And no seven month break is going to change that fact.
“The Master Plan”
May 13th, 2010
I hate to keep driving my “Parks: It’s the New Office!” comparisons into the ground, but I want you to think back to the start of The Office’s third season (which, not entirely coincidentally, picks up right after “Casino Night,” which I compared with last week’s “Telethon”). The show took a pretty considerable risk in introducing an entirely new workplace with Jim’s move to the Stamford branch, and the idea of introducing entirely new characters and “disrupting” the show seemed like a huge risk.
However, while these new characters (Andy and Karen, in particular) were brought into the picture to help emphasize the division within the show, the Stamford branch was comically consistent with the show as a whole. While it was a different environment, and their arrival in Scranton later in the season created plenty of conflicts, we accepted the characters because they fit in with what the show was trying to accomplish on the whole.
What Parks and Recreation did tonight, however, was perhaps even more impressive: they managed to not only humanize a character who is introduced as a point of conflict, but they managed to completely integrate a fairly big star into an existing comedy ensemble with remarkable proficiency. The credit at the start of “The Master Plan” may have jokingly read as “Introducing Rob Lowe,” but both the show and Lowe do such an amazing job of introducing these new characters into this existing group that any sense of conflict within the series’ actual narrative is non-existent, and we’re left to enjoy a pretty fantastic ramping up of both new and existing storylines without seeming distracted or chaotic.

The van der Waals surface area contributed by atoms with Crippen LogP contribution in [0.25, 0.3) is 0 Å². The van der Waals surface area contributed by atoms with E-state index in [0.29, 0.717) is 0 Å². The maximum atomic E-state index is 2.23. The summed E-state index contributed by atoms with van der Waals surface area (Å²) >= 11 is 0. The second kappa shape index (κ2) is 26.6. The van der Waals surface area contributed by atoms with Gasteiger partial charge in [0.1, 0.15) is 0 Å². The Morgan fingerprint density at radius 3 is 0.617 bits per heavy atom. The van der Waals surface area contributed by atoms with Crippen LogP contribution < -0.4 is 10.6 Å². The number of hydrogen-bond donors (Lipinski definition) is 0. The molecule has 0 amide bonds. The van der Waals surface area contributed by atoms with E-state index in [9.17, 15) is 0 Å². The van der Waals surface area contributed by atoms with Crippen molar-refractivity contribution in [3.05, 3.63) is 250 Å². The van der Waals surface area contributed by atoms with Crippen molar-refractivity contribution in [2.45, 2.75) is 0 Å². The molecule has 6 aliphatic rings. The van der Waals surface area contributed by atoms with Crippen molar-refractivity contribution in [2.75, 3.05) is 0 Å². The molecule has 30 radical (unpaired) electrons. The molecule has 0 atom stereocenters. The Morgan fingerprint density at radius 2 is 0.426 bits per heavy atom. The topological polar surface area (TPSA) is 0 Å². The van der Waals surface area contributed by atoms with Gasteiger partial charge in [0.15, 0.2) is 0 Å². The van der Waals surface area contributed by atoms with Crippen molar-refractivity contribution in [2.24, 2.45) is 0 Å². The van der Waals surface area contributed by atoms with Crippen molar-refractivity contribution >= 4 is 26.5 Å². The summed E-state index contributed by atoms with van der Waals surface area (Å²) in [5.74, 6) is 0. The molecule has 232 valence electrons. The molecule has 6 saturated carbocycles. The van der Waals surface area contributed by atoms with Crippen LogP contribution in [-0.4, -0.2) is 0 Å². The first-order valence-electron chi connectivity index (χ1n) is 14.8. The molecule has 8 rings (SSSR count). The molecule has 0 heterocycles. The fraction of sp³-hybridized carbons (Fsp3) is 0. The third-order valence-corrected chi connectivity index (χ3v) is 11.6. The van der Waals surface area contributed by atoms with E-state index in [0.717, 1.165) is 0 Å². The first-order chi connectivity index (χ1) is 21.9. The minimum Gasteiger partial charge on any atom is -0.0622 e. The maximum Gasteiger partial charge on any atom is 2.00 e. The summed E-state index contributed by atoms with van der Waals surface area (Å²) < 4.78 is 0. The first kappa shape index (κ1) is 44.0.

Basically, I’m deep in the pot at this point, so if you’re at all not feeling the love I suggest you leave now before I lose all objectivity.
May 6th, 2010
The last time a Greg Daniels-produced series was ending its second season, the series’ star took a crack at writing an episode; the result was Steve Carell’s “Casino Night,” an episode largely comprised of a group of small moments for each character mixed in with some major developments with the two love triangles (Michael/Jan/Carol, and Jim/Pam/Roy) which were ongoing at the time.
“Telethon,” written by Amy Poehler and one of the final episodes of another Greg Daniels-produced show’s second season, is more or less the Parks and Recreation equivalent. You have a lot of small moments for all of the show’s supporting characters, you have movement on the two main relationships currently working their way through the series, and the end result (like “Casino Night”) is a really strong half-hour of television which embodies the series’ strength this year: it’s wonderfully odd, surprisingly sweet, and nicely balancing the line between awkward and hilarious.
April 29th, 2010
At the heart of Parks and Recreation are relationships which tend to swing between mutual tolerance and undying admiration. There is no relationship in the show that is entirely without complication, but there are also few relationships on the show which are outright hostile. The show has given just about every character on the show a chance to interact with another character in a sobering fashion, showing them something that goes beyond their comic persona to their true humanity. And yet, at the same time, their personalities continue to clash, which allows the show’s comedy to keep going even with a certain level of respect between the various people involved.
“94 Meetings” is an episode filled with tension, including continued tension in the show’s two romantic couplings, and when it overflows into something more than just your usual workplace personality clashes the show acknowledges it. There’s a point where characters go too far, and so long as the episode is willing to back them away from that cliff, and as long as we understand why they were there in the first place, then the show can continue balancing heartwarming friendships with undeniable conflicts for the foreseeable future.